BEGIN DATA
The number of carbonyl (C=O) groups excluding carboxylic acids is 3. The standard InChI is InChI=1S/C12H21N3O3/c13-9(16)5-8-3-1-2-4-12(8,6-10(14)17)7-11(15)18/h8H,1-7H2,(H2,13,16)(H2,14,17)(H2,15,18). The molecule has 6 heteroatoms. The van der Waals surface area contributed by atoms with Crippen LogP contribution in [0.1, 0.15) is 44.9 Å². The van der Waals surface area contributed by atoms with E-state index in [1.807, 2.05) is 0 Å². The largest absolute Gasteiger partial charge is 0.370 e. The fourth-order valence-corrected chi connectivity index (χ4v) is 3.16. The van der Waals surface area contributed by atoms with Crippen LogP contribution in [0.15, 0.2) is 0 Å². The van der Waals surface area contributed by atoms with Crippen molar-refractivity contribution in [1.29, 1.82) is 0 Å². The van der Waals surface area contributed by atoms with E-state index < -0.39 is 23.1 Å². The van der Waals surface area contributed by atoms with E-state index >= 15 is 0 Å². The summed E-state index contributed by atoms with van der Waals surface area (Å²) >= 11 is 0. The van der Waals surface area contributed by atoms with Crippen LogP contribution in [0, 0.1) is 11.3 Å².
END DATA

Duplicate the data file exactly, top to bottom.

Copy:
The number of carbonyl (C=O) groups excluding carboxylic acids is 3. The standard InChI is InChI=1S/C12H21N3O3/c13-9(16)5-8-3-1-2-4-12(8,6-10(14)17)7-11(15)18/h8H,1-7H2,(H2,13,16)(H2,14,17)(H2,15,18). The molecule has 6 heteroatoms. The van der Waals surface area contributed by atoms with Crippen LogP contribution in [0.1, 0.15) is 44.9 Å². The van der Waals surface area contributed by atoms with E-state index in [1.807, 2.05) is 0 Å². The largest absolute Gasteiger partial charge is 0.370 e. The fourth-order valence-corrected chi connectivity index (χ4v) is 3.16. The van der Waals surface area contributed by atoms with Crippen LogP contribution in [0.15, 0.2) is 0 Å². The van der Waals surface area contributed by atoms with Crippen molar-refractivity contribution in [1.29, 1.82) is 0 Å². The van der Waals surface area contributed by atoms with E-state index < -0.39 is 23.1 Å². The van der Waals surface area contributed by atoms with E-state index >= 15 is 0 Å². The summed E-state index contributed by atoms with van der Waals surface area (Å²) >= 11 is 0. The van der Waals surface area contributed by atoms with Crippen LogP contribution in [0, 0.1) is 11.3 Å².